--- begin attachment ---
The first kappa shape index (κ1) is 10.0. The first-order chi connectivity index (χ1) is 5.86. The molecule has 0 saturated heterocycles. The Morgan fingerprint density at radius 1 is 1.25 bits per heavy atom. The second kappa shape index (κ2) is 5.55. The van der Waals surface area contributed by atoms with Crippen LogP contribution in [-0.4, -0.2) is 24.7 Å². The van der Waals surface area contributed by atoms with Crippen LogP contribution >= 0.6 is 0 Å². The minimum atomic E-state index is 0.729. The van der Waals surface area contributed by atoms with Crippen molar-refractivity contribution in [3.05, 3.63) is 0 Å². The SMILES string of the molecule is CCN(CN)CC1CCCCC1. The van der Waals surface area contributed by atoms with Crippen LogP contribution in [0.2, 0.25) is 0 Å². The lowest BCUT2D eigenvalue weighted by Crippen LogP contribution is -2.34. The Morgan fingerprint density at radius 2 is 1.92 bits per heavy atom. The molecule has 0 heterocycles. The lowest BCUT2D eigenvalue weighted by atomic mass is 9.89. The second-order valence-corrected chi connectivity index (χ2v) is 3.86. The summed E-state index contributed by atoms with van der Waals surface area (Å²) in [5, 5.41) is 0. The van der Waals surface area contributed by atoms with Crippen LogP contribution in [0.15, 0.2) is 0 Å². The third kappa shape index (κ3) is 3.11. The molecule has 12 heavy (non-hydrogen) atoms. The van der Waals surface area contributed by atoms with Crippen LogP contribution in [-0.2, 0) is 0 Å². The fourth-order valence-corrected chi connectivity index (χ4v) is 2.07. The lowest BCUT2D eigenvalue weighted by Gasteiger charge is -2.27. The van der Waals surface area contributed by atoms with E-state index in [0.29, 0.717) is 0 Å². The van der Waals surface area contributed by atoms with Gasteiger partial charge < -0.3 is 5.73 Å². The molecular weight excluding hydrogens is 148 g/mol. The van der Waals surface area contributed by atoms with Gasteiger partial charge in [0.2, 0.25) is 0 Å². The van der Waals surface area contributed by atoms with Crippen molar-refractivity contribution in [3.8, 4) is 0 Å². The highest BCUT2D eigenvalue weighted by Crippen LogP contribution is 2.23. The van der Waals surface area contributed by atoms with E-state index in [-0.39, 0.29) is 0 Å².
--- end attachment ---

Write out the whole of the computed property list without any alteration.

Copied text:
The first kappa shape index (κ1) is 10.0. The first-order chi connectivity index (χ1) is 5.86. The molecule has 0 saturated heterocycles. The Morgan fingerprint density at radius 1 is 1.25 bits per heavy atom. The second kappa shape index (κ2) is 5.55. The van der Waals surface area contributed by atoms with Crippen LogP contribution in [-0.4, -0.2) is 24.7 Å². The van der Waals surface area contributed by atoms with Crippen LogP contribution >= 0.6 is 0 Å². The minimum atomic E-state index is 0.729. The van der Waals surface area contributed by atoms with Crippen molar-refractivity contribution in [3.05, 3.63) is 0 Å². The SMILES string of the molecule is CCN(CN)CC1CCCCC1. The van der Waals surface area contributed by atoms with Crippen LogP contribution in [0.2, 0.25) is 0 Å². The lowest BCUT2D eigenvalue weighted by Crippen LogP contribution is -2.34. The Morgan fingerprint density at radius 2 is 1.92 bits per heavy atom. The molecule has 0 heterocycles. The lowest BCUT2D eigenvalue weighted by atomic mass is 9.89. The second-order valence-corrected chi connectivity index (χ2v) is 3.86. The summed E-state index contributed by atoms with van der Waals surface area (Å²) in [5, 5.41) is 0. The van der Waals surface area contributed by atoms with Crippen LogP contribution in [0.15, 0.2) is 0 Å². The third kappa shape index (κ3) is 3.11. The molecule has 12 heavy (non-hydrogen) atoms. The van der Waals surface area contributed by atoms with Crippen LogP contribution in [-0.2, 0) is 0 Å². The fourth-order valence-corrected chi connectivity index (χ4v) is 2.07. The lowest BCUT2D eigenvalue weighted by Gasteiger charge is -2.27. The van der Waals surface area contributed by atoms with E-state index in [0.29, 0.717) is 0 Å². The van der Waals surface area contributed by atoms with Gasteiger partial charge < -0.3 is 5.73 Å². The molecular weight excluding hydrogens is 148 g/mol. The van der Waals surface area contributed by atoms with Gasteiger partial charge in [0.2, 0.25) is 0 Å². The van der Waals surface area contributed by atoms with Crippen molar-refractivity contribution in [3.8, 4) is 0 Å². The highest BCUT2D eigenvalue weighted by Crippen LogP contribution is 2.23. The van der Waals surface area contributed by atoms with E-state index in [-0.39, 0.29) is 0 Å².